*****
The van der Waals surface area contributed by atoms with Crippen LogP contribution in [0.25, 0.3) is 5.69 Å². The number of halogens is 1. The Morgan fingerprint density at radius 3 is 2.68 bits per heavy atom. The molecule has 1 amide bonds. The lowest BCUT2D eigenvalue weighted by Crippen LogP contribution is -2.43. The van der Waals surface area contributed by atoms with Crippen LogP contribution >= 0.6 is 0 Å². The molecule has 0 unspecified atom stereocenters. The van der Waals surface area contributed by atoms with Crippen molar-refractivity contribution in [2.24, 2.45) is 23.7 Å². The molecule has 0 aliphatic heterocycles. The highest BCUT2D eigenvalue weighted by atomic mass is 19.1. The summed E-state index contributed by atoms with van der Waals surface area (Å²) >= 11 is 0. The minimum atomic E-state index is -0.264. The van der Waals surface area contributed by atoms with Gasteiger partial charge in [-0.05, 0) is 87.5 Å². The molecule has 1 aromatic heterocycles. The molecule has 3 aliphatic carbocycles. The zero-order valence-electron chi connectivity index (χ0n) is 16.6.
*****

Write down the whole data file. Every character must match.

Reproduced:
The van der Waals surface area contributed by atoms with Crippen LogP contribution in [0.25, 0.3) is 5.69 Å². The number of halogens is 1. The Morgan fingerprint density at radius 3 is 2.68 bits per heavy atom. The molecule has 1 amide bonds. The lowest BCUT2D eigenvalue weighted by Crippen LogP contribution is -2.43. The van der Waals surface area contributed by atoms with Crippen LogP contribution >= 0.6 is 0 Å². The molecule has 0 unspecified atom stereocenters. The van der Waals surface area contributed by atoms with Crippen molar-refractivity contribution in [2.24, 2.45) is 23.7 Å². The molecule has 0 aliphatic heterocycles. The highest BCUT2D eigenvalue weighted by atomic mass is 19.1. The summed E-state index contributed by atoms with van der Waals surface area (Å²) >= 11 is 0. The minimum atomic E-state index is -0.264. The van der Waals surface area contributed by atoms with Gasteiger partial charge in [-0.05, 0) is 87.5 Å². The molecule has 1 aromatic heterocycles. The molecule has 3 aliphatic carbocycles. The zero-order valence-electron chi connectivity index (χ0n) is 16.6.